The purpose of this study was to examine the effects of exercise for adolescents, middle-aged adults, and older adults with depression.
Literature from thirty-four professional medical journals and eight professional websites were reviewed. The resulting information was organized into categories as described in the purpose of the study.
In 2017, it was estimated that 17.3 million adults living in the United States had at least one major depressive episode, which came to be 7.1% of all adults (DBSA, 2019). In a 2019 review, causes of depression were related to personal factors, some being personality, drug or alcohol use, family history, or a serious medical illness. With the example of personality, this can be a depressive trigger if it causes them to have a low self-esteem or worry a lot (Beyond Blue, 2019). Exercise causes the body to release growth factors and endorphins, which results in new connections being made and nerve cell growth. This improvement in brain function helps someone feel better (HHP, 2018).
A study found that an exercise intervention helped in reducing symptoms of depression by studying 18 adolescents. Dopp’s results showed a 19.9-point decrease in the exercise intervention group compared to a 2.8-point decrease in the treatment-as-usual group from before and after the study, respectively (Dopp, 2018). Carter studied 87 adolescents and found that circuit training and body-weight exercises helped in lowering depression levels (Carter, et al., 2015).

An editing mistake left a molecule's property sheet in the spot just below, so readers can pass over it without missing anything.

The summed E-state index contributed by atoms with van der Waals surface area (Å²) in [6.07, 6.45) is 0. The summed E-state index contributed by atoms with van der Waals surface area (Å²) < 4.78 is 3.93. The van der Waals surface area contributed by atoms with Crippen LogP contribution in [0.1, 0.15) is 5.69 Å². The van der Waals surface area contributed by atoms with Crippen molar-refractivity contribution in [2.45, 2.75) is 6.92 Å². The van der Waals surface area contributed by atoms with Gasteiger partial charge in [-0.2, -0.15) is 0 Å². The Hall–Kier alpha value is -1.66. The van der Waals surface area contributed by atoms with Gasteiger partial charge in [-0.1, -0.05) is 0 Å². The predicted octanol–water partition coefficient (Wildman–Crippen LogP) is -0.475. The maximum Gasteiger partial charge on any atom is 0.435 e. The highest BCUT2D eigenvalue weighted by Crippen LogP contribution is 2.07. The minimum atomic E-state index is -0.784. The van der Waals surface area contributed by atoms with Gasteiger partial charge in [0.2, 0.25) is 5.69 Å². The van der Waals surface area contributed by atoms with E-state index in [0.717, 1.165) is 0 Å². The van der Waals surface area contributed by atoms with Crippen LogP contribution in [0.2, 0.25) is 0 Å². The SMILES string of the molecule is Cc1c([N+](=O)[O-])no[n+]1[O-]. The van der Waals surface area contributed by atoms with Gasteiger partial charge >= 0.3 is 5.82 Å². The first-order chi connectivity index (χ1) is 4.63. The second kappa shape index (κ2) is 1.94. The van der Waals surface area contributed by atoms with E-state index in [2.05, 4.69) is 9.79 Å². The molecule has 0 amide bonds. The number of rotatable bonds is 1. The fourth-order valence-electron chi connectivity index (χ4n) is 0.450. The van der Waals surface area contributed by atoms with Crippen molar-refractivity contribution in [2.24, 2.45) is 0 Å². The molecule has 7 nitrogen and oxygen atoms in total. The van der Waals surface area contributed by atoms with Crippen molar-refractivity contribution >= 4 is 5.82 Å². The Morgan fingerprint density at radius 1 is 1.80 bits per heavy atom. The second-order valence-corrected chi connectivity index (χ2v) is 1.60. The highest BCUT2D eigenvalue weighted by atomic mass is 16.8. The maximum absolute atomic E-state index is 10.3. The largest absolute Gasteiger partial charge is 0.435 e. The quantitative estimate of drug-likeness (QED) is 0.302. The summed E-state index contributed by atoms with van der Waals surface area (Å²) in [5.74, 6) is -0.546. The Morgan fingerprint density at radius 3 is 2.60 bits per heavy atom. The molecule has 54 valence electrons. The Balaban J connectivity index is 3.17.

Morres concluded that the input of exercise resulted in lower levels of depression, with a change from 17.10 to 2.92 pre- and post-intervention of exercise (Morres, et al., 2019). In Werneck’s study, 59,401 Brazilian adults were studied. He found that when physical activity recommendations were not met, depression scores were higher, whereas when recommendations were met, the average score was lower. This allowed him to conclude that meeting the recommended physical activity levels reduced depression scores (Werneck, et al., 2019). In a similar study, McDowell measured levels of depression of 10,000 adults and found that meeting the PA guidelines was directly correlated with 44.7% lower odds of elevated depressive symptoms (McDowell, et al., 2018). In another study, Danielsson studied 13 people diagnosed with Major Depressive Disorder (MDD) and found that by using aerobic exercise as an intervention, depression scores decreased from before to after the intervention with average scores of 23 to 12, respectively (Danielsson, et al., 2016).
In another study Ortiz concluded that consistent exercise reduced depressive symptoms in institutionalized older adults with the input of chair exercises across a span of 12 weeks (Ortiz, et al., 2019). Also, Jin looked at the effects of a long-term exercise intervention on depressive symptoms in 30 older Korean women and found that the average score decreased from 8.7 to 6.5. It could be seen that body fat and waist circumference also decreased with the input of exercise (Jin, et al., 2019).
Gleason, Rebecca, "Effects of Exercise for Depression" (2019). Health, Leisure, and Sport Sciences Undergraduate Work. 2.